The Morality of E-Bikes
My legs pumped, carrying me up the last of three hills on my daily commute. The country club was hidden behind leafy bushes to my right, and the standstill traffic was impatiently waiting to my left.
Halfway up, I hear a voice cut through my increasingly ragged breathing. “On your left!” he calls out. No problem. He’s probably one of the Lycra crew I see cranking out hill repeats around this time.
I hug the curb to let the athlete—whom I aspire to be—pass. No such person appears. Instead, I see wispy white hair blowing nonchalantly behind an insultingly relaxed figure. The old man’s posture is upright and unbothered, his feet barely going through the motions of carrying him up the ascent. And he flew by me.
He wasn’t an athlete to aspire to. He had a motor. He was cheating. Oh, how I hated e-bikes.
I jealously guarded my soapbox for years. “E-bikes aren’t real bikes! They’re nothing more than second-rate motorcycles that make you feel less guilty. Bike lanes are for people who earn their place with their legs, not their battery pack.”
I fought the good fight because I love bikes. I love the freedom. I love the perfect balance between walking—while taking in each and every tree—and hopping in a car—so you can actually go somewhere. I’d be lying if I said I didn’t also love the frugality of it. No gas, no mysterious engine noise that sets you back $700, and no outrageous insurance premiums.
Biking was simply a better option.
I was lucky to live in Atlanta at the time. Although the city was struggling as much as most major metropolitan areas in the U.S., it was slowly being dragged toward converting itself into a more bike-friendly city. And like many two-wheel aficionados, I wanted to spread the good word! I rehabbed the rusty old bikes tucked away in friends’ garages, I taught new converts the miracle of changing your own innertube, and I helped plan routes for first-time bike commuters.
More than anything, I wanted to share this love with the people I loved most. My best friend, my sister, my fiancé. All wonderful people. All, for one reason or another, just not on board with biking.
One hated the idea of showing up everywhere, sweaty. I couldn’t argue too much with that—Atlanta summers are rough.
One physically can’t pedal up Atlanta hills due to a preexisting medical condition. I really couldn’t argue with that.
One just didn’t want to. Well, to each their own.
But, this was about e-bikes, right? Right. After months of cajoling, I had given up on any adorable bike dates with me and my beloved gliding through the city streets. If I wanted a Summer picnic, I’d have to walk to it, apparently.
One day, in complete jest, I threw out something along the lines of, “What if we rented you an e-bike? Then, I could do all the work, and you could come along for the ride!”
What do you know, that was the invitation my fiancé was waiting for. I was already laughing in a slightly dismissive way, but she jumped at the idea. “Wait, could we? I could pack us a picnic for Piedmont Park.”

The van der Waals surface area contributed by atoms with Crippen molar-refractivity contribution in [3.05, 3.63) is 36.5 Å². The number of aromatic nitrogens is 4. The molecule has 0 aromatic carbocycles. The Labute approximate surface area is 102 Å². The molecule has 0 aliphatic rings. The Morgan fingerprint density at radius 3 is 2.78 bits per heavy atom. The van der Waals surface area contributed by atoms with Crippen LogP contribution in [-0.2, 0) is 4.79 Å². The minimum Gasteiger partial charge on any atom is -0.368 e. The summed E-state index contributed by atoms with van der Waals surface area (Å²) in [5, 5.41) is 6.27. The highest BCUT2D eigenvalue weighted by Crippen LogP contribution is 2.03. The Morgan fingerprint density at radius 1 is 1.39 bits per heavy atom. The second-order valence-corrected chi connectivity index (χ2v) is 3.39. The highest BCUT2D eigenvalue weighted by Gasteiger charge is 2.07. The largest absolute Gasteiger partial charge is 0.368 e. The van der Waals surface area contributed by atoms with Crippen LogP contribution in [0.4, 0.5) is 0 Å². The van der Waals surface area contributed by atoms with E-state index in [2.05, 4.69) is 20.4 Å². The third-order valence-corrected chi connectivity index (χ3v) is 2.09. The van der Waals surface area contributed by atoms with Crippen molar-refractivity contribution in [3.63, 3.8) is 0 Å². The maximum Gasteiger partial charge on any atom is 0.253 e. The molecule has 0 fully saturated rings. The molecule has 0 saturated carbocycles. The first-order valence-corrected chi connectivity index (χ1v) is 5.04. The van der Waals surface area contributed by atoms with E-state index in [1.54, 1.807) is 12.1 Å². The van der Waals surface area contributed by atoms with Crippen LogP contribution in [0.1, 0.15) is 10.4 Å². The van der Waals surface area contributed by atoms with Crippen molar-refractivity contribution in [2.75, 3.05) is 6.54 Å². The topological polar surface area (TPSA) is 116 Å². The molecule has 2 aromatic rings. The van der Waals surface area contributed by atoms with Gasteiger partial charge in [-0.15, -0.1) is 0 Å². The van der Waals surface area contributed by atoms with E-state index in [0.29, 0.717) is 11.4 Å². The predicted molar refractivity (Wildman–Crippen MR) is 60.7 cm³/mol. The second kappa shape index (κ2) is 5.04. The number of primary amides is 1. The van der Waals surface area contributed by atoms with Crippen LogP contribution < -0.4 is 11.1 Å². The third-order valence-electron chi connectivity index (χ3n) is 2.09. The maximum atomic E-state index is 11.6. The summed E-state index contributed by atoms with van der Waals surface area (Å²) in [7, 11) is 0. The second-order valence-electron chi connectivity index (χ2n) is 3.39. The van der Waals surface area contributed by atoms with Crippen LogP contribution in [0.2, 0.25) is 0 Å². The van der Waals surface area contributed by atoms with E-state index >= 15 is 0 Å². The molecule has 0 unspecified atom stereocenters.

I didn’t even have to prompt it, and my lovely fiancé started planning the date that had, until then, been a hopeless fantasy in my head. Piedmont Park is an Atlanta gem, but between it and our condo was about 600ft of elevation gain. Nothing to worry about for obsessive cyclists like myself, but it would suck all the fun out of a ride for many other people—my fiancé included. But with a quick trip to the local bike rental, she was outfitted with an e-bike and was excited to hit the trail.
I watched her situate her bag on the rear rack, straddle the plush seat, and look up the hill with enthusiasm—no hint of dread or resentment for making her do this. The e-bike, the object of my ire for so long, was bringing my fiancé and me closer together.
Did I go out and buy myself an e-bike, an enthusiastic convert to the new wave? No. Do I still grunt in frustration when people three times my age whiz by me while a battery pack does all the work? Yes. But that’s a pride thing, and I’m working on it. And I still take pride in the daily grinding of the gears, come wind or rain or snow (once I upgraded to appropriately knobby tires).
The three decent climbs on my way to work, let me attack the day head-on and then clear my head at the end of a long day at the lab bench. I love that no matter what may happen, I am guaranteed a pair of twenty-two-minute meditations along the scenic streets of Atlanta.
Being honest about my intentions also required me to swallow my pride to realize what it means to be an authentic and unhypocritical bike advocate. Yes, traditional bikes deliver fabulous exercise and are ideal (in my humble opinion). But, they are simply not accessible to vast swaths of the community who might like the idea of biking, but either prefer to or are forced to, minimize the physical effort.
More bikes—with pedal or battery power—means more people outside, and fewer people in cars.
Note to self: get off my soapbox. Just get more people in the saddle.